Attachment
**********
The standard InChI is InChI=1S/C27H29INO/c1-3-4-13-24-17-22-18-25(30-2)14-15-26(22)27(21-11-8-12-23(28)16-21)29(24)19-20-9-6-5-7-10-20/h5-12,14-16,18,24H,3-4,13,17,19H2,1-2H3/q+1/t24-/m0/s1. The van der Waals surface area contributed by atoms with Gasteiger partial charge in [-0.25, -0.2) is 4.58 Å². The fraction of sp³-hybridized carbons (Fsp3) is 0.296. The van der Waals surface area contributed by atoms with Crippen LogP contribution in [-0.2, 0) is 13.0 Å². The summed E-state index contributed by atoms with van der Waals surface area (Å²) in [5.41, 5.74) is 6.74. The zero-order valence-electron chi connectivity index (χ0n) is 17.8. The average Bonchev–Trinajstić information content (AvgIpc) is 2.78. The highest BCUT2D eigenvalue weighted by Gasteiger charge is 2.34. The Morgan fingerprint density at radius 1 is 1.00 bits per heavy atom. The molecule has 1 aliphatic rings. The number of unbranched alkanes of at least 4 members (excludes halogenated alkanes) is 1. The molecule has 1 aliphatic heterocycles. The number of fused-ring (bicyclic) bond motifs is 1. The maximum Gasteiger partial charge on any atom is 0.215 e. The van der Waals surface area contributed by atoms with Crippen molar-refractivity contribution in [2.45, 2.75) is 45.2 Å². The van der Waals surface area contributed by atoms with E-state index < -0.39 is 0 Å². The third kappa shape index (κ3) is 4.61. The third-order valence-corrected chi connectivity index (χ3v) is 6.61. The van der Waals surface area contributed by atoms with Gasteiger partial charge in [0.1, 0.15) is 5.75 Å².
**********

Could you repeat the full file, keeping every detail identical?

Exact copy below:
The standard InChI is InChI=1S/C27H29INO/c1-3-4-13-24-17-22-18-25(30-2)14-15-26(22)27(21-11-8-12-23(28)16-21)29(24)19-20-9-6-5-7-10-20/h5-12,14-16,18,24H,3-4,13,17,19H2,1-2H3/q+1/t24-/m0/s1. The van der Waals surface area contributed by atoms with Gasteiger partial charge in [-0.25, -0.2) is 4.58 Å². The fraction of sp³-hybridized carbons (Fsp3) is 0.296. The van der Waals surface area contributed by atoms with Crippen LogP contribution in [-0.2, 0) is 13.0 Å². The summed E-state index contributed by atoms with van der Waals surface area (Å²) in [5.41, 5.74) is 6.74. The zero-order valence-electron chi connectivity index (χ0n) is 17.8. The average Bonchev–Trinajstić information content (AvgIpc) is 2.78. The highest BCUT2D eigenvalue weighted by Gasteiger charge is 2.34. The Morgan fingerprint density at radius 1 is 1.00 bits per heavy atom. The molecule has 1 aliphatic rings. The number of unbranched alkanes of at least 4 members (excludes halogenated alkanes) is 1. The molecule has 1 aliphatic heterocycles. The number of fused-ring (bicyclic) bond motifs is 1. The maximum Gasteiger partial charge on any atom is 0.215 e. The van der Waals surface area contributed by atoms with Crippen molar-refractivity contribution in [2.45, 2.75) is 45.2 Å². The van der Waals surface area contributed by atoms with E-state index < -0.39 is 0 Å². The third kappa shape index (κ3) is 4.61. The third-order valence-corrected chi connectivity index (χ3v) is 6.61. The van der Waals surface area contributed by atoms with Gasteiger partial charge in [0.1, 0.15) is 5.75 Å².